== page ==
In this episode of The Kennedy-Mighell Report, Dennis Kennedy and Tom Mighell analyze recent discussions about artificial intelligence and lawyers, try to separate myth from reality, and ponder whether AI can take over the work of lawyers. Together, they discuss the definition of AI, robotics, Technology Assisted Review, driverless cars, document assembly software, LegalZoom and how lawyers are assisted or threatened by these technologies. Dennis points out that lawyers are often worried about computer system mistakes but comfortable with the lower success rate of humans. Tom aptly explains that comfort in certain technologies stems from psychological acceptance.

In the second half of the podcast, Dennis and Tom revisit traveling with technology. As Dennis was just in Europe, and Tom is headed there soon, they talk about wireless routers, mobile wifi, headphones, phone chargers, backpacks, and the other various technology necessities to bring on your vacation. As always, stay tuned for Parting Shots, that one tip, website, or observation you can use the second the podcast ends.

In the “B segment” of our next episode, which will be released soon, Tom and I revisited the topic of AI and Tom challenged me to come up with practical examples of the ways lawyers might use AI. I think even Tom will (grudgingly) admit that I won that challenge. Be sure to tune in to that episode.

[Originally posted on DennisKennedy.Blog (http://denniskennedy.com/blog/)]

View Dennis Kennedy's profile on LinkedIn

Follow my microblog on Twitter – @dkennedyblog. Follow me – @denniskennedy

LinkedIn in One Hour for Lawyers (Second Edition), the new book from Allison Shields and me, is now available (iBook version also available). Our previous book, Facebook in One Hour for Lawyers, is also available (iBook version here). Also still available, The Lawyer’s Guide to Collaboration Tools and Technologies: Smart Ways to Work Together, by Dennis Kennedy and Tom Mighell.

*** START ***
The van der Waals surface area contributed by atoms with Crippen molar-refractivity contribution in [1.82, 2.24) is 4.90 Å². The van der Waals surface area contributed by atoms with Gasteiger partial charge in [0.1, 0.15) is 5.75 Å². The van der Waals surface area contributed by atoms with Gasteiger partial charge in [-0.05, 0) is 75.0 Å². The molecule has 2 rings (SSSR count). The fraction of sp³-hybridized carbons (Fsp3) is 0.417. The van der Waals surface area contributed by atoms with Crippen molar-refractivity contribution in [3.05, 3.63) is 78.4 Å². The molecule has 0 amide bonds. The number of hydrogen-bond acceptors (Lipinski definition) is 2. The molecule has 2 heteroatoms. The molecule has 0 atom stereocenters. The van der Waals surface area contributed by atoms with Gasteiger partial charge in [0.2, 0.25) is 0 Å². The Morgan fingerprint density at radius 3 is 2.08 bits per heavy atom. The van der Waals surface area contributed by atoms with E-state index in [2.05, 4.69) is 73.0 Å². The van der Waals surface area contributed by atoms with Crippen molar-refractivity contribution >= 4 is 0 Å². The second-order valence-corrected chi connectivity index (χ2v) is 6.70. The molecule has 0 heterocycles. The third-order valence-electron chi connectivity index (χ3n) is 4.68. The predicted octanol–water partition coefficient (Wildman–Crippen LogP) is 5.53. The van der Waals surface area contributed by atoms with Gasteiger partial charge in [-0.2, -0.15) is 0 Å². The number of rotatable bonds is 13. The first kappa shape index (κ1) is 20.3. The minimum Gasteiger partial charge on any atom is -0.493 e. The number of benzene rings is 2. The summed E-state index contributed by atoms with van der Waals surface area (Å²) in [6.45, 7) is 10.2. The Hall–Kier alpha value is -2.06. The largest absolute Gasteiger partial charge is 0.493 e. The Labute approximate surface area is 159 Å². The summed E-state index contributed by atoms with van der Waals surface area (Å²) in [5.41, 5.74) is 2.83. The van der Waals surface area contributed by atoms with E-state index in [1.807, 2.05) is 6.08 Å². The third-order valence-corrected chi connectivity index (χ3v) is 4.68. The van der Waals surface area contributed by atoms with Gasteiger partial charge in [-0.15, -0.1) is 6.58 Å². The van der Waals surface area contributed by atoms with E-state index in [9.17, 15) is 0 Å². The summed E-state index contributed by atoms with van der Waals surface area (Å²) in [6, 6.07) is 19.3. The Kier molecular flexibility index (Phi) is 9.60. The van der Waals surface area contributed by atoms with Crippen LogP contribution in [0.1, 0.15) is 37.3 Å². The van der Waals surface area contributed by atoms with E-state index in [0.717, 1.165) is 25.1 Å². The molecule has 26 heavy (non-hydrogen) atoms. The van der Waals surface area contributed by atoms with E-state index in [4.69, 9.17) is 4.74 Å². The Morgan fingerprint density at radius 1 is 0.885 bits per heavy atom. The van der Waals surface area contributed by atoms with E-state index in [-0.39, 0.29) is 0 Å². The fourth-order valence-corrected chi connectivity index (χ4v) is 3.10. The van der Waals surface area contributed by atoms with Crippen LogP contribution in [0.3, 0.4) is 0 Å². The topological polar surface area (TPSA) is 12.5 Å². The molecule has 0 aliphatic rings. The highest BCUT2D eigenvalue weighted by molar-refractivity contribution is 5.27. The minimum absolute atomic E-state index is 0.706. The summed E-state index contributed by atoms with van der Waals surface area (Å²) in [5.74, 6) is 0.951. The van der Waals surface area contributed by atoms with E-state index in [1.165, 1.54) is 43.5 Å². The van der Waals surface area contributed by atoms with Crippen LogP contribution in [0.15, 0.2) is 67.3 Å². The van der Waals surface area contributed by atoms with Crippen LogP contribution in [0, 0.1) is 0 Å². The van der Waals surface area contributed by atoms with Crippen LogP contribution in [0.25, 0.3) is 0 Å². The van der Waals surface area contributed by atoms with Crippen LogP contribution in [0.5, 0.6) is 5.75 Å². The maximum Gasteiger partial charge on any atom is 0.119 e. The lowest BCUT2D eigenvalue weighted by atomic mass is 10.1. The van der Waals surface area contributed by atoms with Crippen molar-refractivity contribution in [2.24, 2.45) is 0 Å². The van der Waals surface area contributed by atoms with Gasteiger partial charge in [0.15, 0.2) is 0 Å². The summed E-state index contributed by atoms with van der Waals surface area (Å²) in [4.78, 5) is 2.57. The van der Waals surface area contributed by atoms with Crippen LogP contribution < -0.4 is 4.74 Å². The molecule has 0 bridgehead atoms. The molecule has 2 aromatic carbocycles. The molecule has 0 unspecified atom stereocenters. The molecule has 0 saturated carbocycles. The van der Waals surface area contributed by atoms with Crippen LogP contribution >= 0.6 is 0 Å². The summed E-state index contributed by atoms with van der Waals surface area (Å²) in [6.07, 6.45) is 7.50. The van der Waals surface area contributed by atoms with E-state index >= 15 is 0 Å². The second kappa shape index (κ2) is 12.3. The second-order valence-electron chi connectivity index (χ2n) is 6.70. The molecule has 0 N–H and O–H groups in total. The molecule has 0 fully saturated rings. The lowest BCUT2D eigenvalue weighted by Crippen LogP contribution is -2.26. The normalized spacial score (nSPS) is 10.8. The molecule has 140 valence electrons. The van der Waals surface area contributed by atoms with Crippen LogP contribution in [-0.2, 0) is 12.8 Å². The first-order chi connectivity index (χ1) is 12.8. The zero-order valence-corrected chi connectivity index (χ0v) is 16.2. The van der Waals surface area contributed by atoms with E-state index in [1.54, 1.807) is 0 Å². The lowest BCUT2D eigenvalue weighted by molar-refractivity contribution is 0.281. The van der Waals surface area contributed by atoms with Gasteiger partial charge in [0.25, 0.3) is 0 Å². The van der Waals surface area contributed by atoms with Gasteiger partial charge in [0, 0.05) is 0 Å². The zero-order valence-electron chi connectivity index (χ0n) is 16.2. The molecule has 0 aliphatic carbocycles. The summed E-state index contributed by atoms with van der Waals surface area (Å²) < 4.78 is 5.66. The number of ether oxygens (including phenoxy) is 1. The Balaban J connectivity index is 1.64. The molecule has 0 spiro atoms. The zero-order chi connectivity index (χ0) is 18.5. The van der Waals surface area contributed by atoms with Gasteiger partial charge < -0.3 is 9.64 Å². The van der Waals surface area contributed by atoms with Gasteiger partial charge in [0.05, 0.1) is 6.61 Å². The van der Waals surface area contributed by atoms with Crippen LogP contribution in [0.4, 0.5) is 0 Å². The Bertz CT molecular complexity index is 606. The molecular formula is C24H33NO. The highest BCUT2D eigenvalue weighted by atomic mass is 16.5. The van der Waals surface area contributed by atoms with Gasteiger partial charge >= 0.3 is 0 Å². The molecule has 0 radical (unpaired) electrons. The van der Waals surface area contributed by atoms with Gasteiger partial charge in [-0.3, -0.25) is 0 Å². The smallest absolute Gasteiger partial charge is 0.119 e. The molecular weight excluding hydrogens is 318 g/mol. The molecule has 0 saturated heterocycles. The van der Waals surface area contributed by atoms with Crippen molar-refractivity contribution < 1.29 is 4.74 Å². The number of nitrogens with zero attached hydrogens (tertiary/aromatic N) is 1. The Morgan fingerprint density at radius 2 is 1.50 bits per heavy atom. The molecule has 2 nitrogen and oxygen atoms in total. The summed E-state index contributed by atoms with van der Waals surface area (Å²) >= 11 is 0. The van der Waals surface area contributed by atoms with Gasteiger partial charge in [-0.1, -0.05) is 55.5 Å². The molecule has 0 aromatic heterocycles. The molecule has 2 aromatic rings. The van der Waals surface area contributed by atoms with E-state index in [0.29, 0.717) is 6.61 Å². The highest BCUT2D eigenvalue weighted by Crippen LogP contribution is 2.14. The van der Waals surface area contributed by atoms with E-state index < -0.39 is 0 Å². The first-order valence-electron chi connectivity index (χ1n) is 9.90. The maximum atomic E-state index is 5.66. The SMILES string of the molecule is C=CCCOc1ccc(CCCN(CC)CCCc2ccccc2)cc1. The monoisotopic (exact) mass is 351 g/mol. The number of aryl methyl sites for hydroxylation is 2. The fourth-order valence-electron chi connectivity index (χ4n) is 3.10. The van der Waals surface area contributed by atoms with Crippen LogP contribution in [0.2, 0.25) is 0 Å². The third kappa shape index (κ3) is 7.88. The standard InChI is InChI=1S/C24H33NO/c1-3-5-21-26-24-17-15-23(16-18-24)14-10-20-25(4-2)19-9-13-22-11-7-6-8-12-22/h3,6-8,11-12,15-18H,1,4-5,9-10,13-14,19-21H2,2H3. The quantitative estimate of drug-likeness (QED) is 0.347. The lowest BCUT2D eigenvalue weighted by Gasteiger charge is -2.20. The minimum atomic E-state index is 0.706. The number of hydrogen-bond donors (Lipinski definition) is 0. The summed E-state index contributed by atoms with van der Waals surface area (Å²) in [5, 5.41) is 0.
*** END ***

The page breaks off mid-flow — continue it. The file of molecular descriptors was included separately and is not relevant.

ABA TECHSHOW 2015 – A Few Reflections

Another ABA TECHSHOW (#ABATECHSHOW) blazed by and I barely have had time to catch my breath afterward. I also had little time to catch my breath at the show – it was a whirlwind.Podcasting portrait

The good news is that Tom Mighell and I captured our reflections on TECHSHOW in an episode of The Kennedy-Mighell Report podcast called, perhaps somewhat vaguely, “Dennis and Tom Go to ABA TECHSHOW,” which is the best place to get my thoughts on the show.

No surprise – I had a great time, met lots of old and new friends, had some great conversations, saw some interesting new products, learned a few new things and had some new ideas and potential projects. And I got to spend a lot of time hanging out with the great people at the Legal Talk Network (you know who you are).

At the end, I counted up that I had done three presentations, co-hosted a podcast, guested on a podcast, was on the critic’s panel for an Appathon, went to a Chicago legal tech meetup, had some great dinners and even found time for a trip to the Chicago Art Institute to visit some of my favorite Brancusi sculptures. I certainly got my money’s worth of that trip to Chicago.

If you use the hashtag #ABATECHSHOW, you can still find lots of great links to resources, photos and more.

I presented on the 60 Sites in 60 Minutes panel this year (I played the role of the serious one) – a first for me – and the list of the 60 or so sites is posted here. The whole notion of “sites” is an interesting one – some of my selections played with whole notion of what a “site” was anymore and whether the term still made sense.

I invite you to take a listen to the podcast episode. And I’ll hope to see you at TECHSHOW 2016 next year.

[Originally posted on DennisKennedy.Blog (http://denniskennedy.com/blog/)]

View Dennis Kennedy's profile on LinkedIn

Follow my microblog on Twitter – @dkennedyblog. Follow me – @denniskennedy

LinkedIn in One Hour for Lawyers (Second Edition), the new book from Allison Shields and me, is now available (iBook version also available). Our previous book, Facebook in One Hour for Lawyers, is also available (iBook version here). Also still available, The Lawyer’s Guide to Collaboration Tools and Technologies: Smart Ways to Work Together, by Dennis Kennedy and Tom Mighell.

Reconsidering Speech Recognition

I’ve been thinking lately about whether changes in technology should be causing us revisit ideas and approaches that we have tossed aside or put on the back burner for many years. In simplest terms, the question would be if high-speed Internet connections, mobile access, processor power, memory, storage and the Cloud now make it possible for us to do some of the things we’ve talked about for many years, but that never quite worked.